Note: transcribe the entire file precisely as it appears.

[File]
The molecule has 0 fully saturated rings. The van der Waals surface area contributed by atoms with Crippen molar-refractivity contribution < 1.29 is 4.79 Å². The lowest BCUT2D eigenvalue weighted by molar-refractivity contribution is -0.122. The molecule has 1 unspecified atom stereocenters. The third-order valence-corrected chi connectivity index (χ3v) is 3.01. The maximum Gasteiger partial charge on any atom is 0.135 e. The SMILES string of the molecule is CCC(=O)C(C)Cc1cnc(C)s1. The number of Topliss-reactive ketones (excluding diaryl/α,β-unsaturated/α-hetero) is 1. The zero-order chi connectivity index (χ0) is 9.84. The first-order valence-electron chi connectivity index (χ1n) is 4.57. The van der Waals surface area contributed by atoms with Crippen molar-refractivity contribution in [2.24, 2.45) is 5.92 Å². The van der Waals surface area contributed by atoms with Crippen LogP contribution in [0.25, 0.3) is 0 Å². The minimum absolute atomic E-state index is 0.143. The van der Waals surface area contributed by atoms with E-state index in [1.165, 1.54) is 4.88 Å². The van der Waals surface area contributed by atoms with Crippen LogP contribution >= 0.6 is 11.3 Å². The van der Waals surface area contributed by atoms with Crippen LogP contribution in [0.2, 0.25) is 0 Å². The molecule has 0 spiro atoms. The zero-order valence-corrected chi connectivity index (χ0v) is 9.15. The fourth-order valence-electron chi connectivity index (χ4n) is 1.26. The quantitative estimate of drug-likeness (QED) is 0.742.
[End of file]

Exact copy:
The molecule has 0 fully saturated rings. The van der Waals surface area contributed by atoms with Crippen molar-refractivity contribution < 1.29 is 4.79 Å². The lowest BCUT2D eigenvalue weighted by molar-refractivity contribution is -0.122. The molecule has 1 unspecified atom stereocenters. The third-order valence-corrected chi connectivity index (χ3v) is 3.01. The maximum Gasteiger partial charge on any atom is 0.135 e. The SMILES string of the molecule is CCC(=O)C(C)Cc1cnc(C)s1. The number of Topliss-reactive ketones (excluding diaryl/α,β-unsaturated/α-hetero) is 1. The zero-order chi connectivity index (χ0) is 9.84. The first-order valence-electron chi connectivity index (χ1n) is 4.57. The van der Waals surface area contributed by atoms with Crippen molar-refractivity contribution in [2.24, 2.45) is 5.92 Å². The van der Waals surface area contributed by atoms with Crippen LogP contribution in [0.25, 0.3) is 0 Å². The minimum absolute atomic E-state index is 0.143. The van der Waals surface area contributed by atoms with E-state index in [1.165, 1.54) is 4.88 Å². The van der Waals surface area contributed by atoms with Crippen LogP contribution >= 0.6 is 11.3 Å². The van der Waals surface area contributed by atoms with Crippen LogP contribution in [0.2, 0.25) is 0 Å². The molecule has 0 spiro atoms. The zero-order valence-corrected chi connectivity index (χ0v) is 9.15. The fourth-order valence-electron chi connectivity index (χ4n) is 1.26. The quantitative estimate of drug-likeness (QED) is 0.742.